A friend recently asked me how I was doing. Without thinking too much, I said:
“I'm a little bit more brokenhearted, and a little bit more whole.”
She needed an explanation, and I didn’t follow up with the conversation. I’ve been feeling that answer for the last few days, giving it space, letting it sink in, exploring the apparent contradiction of wholeness emerging from the loss of something important, of a painful absence that somehow brings certain completion. How can heartbreak be medicine? In my head, playing on repeat, the immortal lines from Leonard Cohen, “there is a crack in everything, that’s how the light gets in.
On a “The Future Radio Special” recording from the early 90's, he explains: “There is a crack in everything that you can put together: Physical objects, mental objects, constructions of any kind. But that’s where the light gets in, and that’s where the resurrection is and that’s where the return, that’s where the repentance is. It is with the confrontation, with the brokenness of things.” That confrontation, I am learning, is also the path of least resistance. “The path of least resistance” is a heuristic that is used in physics to refer to the physical or metaphorical pathway that provides the least resistance to forward motion, among a set of alternative paths.
Dealing with heartbreak and all the intense difficult emotions that go along with that process is hard because we are primed to protect ourselves from pain for survival. Basic rules of biology: organisms move towards that which feels good and away from that which causes pain. Yet, I am learning the obvious: the only way out of emotional discomfort is through that “confrontation with the brokenness of things.” Pain is a given in the universal human experience; suffering, to some extent, is a choice.
As comfort and pleasure seeking creatures, most of us will do everything in our power to avoid dealing with uncomfortable feelings and emotions. We all have our ways to avoid that confrontation. My own pattern is a reliance in a myriad distractions that take my awareness off the present moment. They change over time, but they all serve a similar soothing function. Entertainment of all sorts, social media, the sweet numbness gifted by alcohol. And thank Life for distractions every once in a while. In Mexico we say, “Para todo mal, mezcal. Y para todo bien, también.” In the long run, however, that is not how we grow and become.
In the depths of heartbreak, I exhausted myself fighting, trying to superimpose alternate realities, wishing I could turn back time, draining my mind empty until the only option left was to surrender to what is.
By choice or by force, sometimes the grace of life brings us to a moment when our usual distractions are rendered utterly ineffective, a moment when the necessity for growth pulls us into a black hole, an inescapable turmoil of sensation and emotion. An intensity of feeling that renders any kind of resistance not only useless, but counterproductive. “Resistance is suffering,” flash the neon signs in the galactic skyline. The more we struggle to escape the gravitational pull of the reality of our bodies, the stronger it becomes. The more that we resist, the more intense the pain grows, clamoring for our conscious attention, “Feel me, see me, listen carefully because there’s something essential that you need to learn and I’m not letting go until you’re fully present with me here and now.”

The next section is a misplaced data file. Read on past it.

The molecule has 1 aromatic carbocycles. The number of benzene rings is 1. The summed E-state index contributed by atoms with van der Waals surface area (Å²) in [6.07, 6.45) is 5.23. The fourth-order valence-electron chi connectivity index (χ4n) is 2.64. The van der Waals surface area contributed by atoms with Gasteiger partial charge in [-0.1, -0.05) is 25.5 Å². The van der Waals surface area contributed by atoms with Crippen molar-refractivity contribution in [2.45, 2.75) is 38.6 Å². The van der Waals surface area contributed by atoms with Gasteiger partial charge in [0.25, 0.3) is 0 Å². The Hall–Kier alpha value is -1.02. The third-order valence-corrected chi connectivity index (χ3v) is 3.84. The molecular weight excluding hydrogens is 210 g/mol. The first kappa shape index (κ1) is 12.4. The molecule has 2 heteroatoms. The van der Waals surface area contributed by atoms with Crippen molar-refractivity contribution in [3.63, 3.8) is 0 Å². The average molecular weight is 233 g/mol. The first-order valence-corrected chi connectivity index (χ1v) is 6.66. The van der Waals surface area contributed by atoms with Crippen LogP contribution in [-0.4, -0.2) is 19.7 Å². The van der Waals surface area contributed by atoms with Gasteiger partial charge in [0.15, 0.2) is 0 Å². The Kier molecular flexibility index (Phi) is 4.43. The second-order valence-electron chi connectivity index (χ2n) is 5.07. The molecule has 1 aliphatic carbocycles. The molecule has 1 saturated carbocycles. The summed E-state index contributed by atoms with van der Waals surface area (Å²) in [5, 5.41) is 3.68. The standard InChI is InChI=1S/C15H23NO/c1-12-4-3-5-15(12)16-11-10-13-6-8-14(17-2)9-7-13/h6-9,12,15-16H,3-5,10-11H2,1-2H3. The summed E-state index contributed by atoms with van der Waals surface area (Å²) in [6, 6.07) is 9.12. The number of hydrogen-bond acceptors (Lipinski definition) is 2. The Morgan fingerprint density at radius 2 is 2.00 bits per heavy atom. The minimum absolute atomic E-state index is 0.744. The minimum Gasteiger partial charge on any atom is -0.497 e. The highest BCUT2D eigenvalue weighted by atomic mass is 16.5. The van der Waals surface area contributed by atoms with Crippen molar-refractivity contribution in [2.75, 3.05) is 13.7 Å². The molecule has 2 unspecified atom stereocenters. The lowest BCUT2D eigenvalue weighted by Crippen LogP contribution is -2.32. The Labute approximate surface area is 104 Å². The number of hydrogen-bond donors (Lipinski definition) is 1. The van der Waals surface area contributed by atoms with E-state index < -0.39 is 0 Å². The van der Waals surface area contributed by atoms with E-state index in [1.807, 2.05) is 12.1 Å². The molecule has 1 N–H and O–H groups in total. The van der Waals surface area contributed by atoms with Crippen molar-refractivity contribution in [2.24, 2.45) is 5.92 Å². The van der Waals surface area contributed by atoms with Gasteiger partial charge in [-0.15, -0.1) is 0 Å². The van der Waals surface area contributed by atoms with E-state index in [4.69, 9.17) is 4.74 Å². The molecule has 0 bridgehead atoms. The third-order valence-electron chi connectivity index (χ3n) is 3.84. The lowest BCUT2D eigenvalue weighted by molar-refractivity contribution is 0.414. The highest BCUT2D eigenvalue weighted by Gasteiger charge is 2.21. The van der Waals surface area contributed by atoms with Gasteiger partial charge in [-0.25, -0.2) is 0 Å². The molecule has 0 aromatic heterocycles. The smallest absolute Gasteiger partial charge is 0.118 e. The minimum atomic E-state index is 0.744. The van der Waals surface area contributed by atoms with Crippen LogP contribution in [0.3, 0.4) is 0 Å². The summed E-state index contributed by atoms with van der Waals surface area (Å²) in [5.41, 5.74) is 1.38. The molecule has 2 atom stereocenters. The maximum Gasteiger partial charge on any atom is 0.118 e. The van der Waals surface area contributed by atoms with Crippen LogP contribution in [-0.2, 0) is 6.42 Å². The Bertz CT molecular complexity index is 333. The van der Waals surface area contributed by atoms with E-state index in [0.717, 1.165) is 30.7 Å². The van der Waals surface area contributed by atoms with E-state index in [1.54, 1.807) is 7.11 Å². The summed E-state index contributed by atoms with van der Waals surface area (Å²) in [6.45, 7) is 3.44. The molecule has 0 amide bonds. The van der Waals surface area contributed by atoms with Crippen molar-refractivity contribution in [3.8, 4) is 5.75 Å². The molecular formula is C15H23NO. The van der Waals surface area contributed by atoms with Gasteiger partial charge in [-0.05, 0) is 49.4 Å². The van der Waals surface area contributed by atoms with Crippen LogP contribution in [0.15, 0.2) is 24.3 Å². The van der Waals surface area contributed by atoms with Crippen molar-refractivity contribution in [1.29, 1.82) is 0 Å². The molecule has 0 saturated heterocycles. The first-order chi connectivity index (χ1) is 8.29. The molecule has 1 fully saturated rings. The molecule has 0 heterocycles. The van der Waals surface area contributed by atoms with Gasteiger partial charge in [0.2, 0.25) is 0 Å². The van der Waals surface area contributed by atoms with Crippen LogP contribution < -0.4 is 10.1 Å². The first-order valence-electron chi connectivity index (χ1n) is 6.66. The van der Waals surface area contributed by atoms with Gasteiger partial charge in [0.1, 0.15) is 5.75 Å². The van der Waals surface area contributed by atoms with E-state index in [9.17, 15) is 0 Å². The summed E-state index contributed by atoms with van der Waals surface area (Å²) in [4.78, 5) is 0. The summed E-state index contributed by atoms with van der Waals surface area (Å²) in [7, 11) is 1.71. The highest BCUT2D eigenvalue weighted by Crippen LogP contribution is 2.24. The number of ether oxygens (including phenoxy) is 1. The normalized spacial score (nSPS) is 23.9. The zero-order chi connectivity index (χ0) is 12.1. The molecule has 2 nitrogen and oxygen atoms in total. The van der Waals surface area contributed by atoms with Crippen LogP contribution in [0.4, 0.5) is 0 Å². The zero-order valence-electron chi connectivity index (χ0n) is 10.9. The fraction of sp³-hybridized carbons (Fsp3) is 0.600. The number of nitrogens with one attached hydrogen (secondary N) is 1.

The struggle to surrender to life and immediate experience is too real. In the depths of heartbreak, I exhausted myself fighting, trying to superimpose alternate realities, wishing I could turn back time, draining my mind empty until the only option left was to surrender to what is. And with the surrender, a great release. An exhalation. A flash of insight: “I am only my breath and everything shall pass.” Giving myself fully to my pain, moment after moment, breathing into it, allowing it to flood every single fiber of my body with its transformative power, saying “Yes!” to it and observing how swiftly my breath moves through my body, starting to dissolve the pain in the burning furnace of my belly and my chest. My arms become lighter.
Suddenly, something remarkable happens: from amidst the seemingly impenetrable depths of pain, a spark of joy. An encounter that tastes like coming home, a reconnection that unleashes a wave of warm, tingly gratitude reverberating through my Being. Who would have known that working through emotional pain could be a joyful experience? It is the joy of recognition, of remembrance, of giving our full conscious attention to those parts of ourselves which we have pushed away, tucked into a forgotten drawer embellished by a sticker that reads “do not open!”